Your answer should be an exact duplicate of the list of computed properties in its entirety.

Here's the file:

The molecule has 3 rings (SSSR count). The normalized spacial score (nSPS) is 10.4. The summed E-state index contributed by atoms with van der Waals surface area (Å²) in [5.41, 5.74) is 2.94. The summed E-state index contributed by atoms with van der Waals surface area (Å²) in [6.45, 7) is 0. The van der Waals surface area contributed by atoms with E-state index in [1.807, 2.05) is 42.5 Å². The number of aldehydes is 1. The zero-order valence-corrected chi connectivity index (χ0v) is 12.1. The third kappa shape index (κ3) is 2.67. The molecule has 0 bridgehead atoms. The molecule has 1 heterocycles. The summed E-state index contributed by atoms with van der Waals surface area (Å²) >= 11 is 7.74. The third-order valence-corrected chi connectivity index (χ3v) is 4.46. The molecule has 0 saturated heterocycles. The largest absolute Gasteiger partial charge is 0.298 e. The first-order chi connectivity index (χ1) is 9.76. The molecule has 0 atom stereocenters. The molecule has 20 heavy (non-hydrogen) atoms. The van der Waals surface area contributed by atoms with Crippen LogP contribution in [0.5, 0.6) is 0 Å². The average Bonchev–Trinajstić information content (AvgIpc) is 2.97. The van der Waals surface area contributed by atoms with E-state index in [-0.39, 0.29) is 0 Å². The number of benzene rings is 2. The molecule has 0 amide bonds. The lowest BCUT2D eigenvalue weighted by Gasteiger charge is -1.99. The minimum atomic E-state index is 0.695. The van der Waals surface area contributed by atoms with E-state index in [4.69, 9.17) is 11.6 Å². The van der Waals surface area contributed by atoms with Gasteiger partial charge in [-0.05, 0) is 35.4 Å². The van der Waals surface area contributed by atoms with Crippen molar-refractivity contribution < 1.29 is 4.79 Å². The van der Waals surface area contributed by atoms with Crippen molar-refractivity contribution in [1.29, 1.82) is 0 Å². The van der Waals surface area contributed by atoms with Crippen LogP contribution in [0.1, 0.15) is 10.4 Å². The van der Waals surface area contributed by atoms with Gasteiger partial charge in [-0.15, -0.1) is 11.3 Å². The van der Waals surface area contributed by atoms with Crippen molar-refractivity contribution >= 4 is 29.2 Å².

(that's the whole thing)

The molecule has 3 rings (SSSR count). The normalized spacial score (nSPS) is 10.4. The summed E-state index contributed by atoms with van der Waals surface area (Å²) in [5.41, 5.74) is 2.94. The summed E-state index contributed by atoms with van der Waals surface area (Å²) in [6.45, 7) is 0. The van der Waals surface area contributed by atoms with E-state index in [1.807, 2.05) is 42.5 Å². The number of aldehydes is 1. The zero-order valence-corrected chi connectivity index (χ0v) is 12.1. The third kappa shape index (κ3) is 2.67. The molecule has 0 bridgehead atoms. The molecule has 1 heterocycles. The summed E-state index contributed by atoms with van der Waals surface area (Å²) >= 11 is 7.74. The third-order valence-corrected chi connectivity index (χ3v) is 4.46. The molecule has 0 saturated heterocycles. The largest absolute Gasteiger partial charge is 0.298 e. The first-order chi connectivity index (χ1) is 9.76. The molecule has 0 atom stereocenters. The molecule has 20 heavy (non-hydrogen) atoms. The van der Waals surface area contributed by atoms with Crippen LogP contribution in [0.5, 0.6) is 0 Å². The average Bonchev–Trinajstić information content (AvgIpc) is 2.97. The van der Waals surface area contributed by atoms with E-state index in [-0.39, 0.29) is 0 Å². The number of benzene rings is 2. The molecule has 0 amide bonds. The lowest BCUT2D eigenvalue weighted by Gasteiger charge is -1.99. The minimum atomic E-state index is 0.695. The van der Waals surface area contributed by atoms with E-state index in [4.69, 9.17) is 11.6 Å². The van der Waals surface area contributed by atoms with Gasteiger partial charge in [-0.05, 0) is 35.4 Å². The van der Waals surface area contributed by atoms with Crippen molar-refractivity contribution < 1.29 is 4.79 Å². The van der Waals surface area contributed by atoms with Crippen molar-refractivity contribution in [1.29, 1.82) is 0 Å². The van der Waals surface area contributed by atoms with Crippen LogP contribution in [0.1, 0.15) is 10.4 Å². The van der Waals surface area contributed by atoms with Gasteiger partial charge in [-0.15, -0.1) is 11.3 Å². The van der Waals surface area contributed by atoms with Crippen molar-refractivity contribution >= 4 is 29.2 Å².